Wednesday, December 14, 2011
Poems & Translations
Purchased at the late, lamented discount bookstore at the outlet mall. I was actually out there over the weekend, looking for some winter shoes (no luck). It was depressing to see that the store had been replaced by a Levi's outlet.
I think I first read Pound as an undergraduate. As I recall, we read him during my final semester, in a course on Modernist Poetry. We read Eliot, Williams, Pound, Stevens, Marianne Moore. I am pretty sure that's all we read. We spent most of our time on Williams and Stevens, less time on Eliot, even less on Marianne Moore, and more or less dismissed Pound as being too difficult to bother with.
There are many reasons not to want to read Pound, his execrable politics being the number one reason, but to dismiss him as too difficult for a graduate level course in English should not be included among them. This happened again in graduate school. I was asked not to include him on one of my orals lists because the committee member overseeing that list did not want to engage with the Cantos.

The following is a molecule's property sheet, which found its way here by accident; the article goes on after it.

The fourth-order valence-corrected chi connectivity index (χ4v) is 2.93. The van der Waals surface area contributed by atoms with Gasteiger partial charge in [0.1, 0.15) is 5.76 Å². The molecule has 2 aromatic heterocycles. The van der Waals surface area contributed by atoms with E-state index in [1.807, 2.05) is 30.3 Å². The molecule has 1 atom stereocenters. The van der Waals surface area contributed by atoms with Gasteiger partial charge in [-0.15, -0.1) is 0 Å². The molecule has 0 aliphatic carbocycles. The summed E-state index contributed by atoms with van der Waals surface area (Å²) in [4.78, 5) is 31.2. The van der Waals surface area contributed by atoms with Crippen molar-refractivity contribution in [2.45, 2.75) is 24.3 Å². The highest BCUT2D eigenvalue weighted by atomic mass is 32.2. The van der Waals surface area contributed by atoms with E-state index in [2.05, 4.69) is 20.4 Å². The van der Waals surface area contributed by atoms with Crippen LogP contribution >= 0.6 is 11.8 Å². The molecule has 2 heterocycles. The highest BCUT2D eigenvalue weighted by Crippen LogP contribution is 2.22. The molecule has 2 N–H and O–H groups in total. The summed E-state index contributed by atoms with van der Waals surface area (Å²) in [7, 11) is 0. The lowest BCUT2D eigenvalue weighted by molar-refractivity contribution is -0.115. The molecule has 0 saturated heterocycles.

Part of this resistance to the work (aside from the politics) has to do with the fact that everyone assumes the most important work Pound did was in the Cantos. This may be true, but the Cantos are certainly not the most pleasing of his works. His translations are readable, entertaining, profound even, and his lyric poems are dazzling in their rhythmic complexity.
Maybe it is because this work falls into a bit of an academic black hole. First, it's not allusive enough to send young scholars to the library to track down all the references. Second, much of it is drawn from non-western sources, so there are few American experts in the field to take an interest. And then, of course, there's the politics.
There's really no defending his politics, but there are plenty of reasons read the work.
from Poems and Translations
This is the grave of old Zuk
who wasn't really a crook
but who died of persistance
in that non-existence
which consists in refusing to LOOK.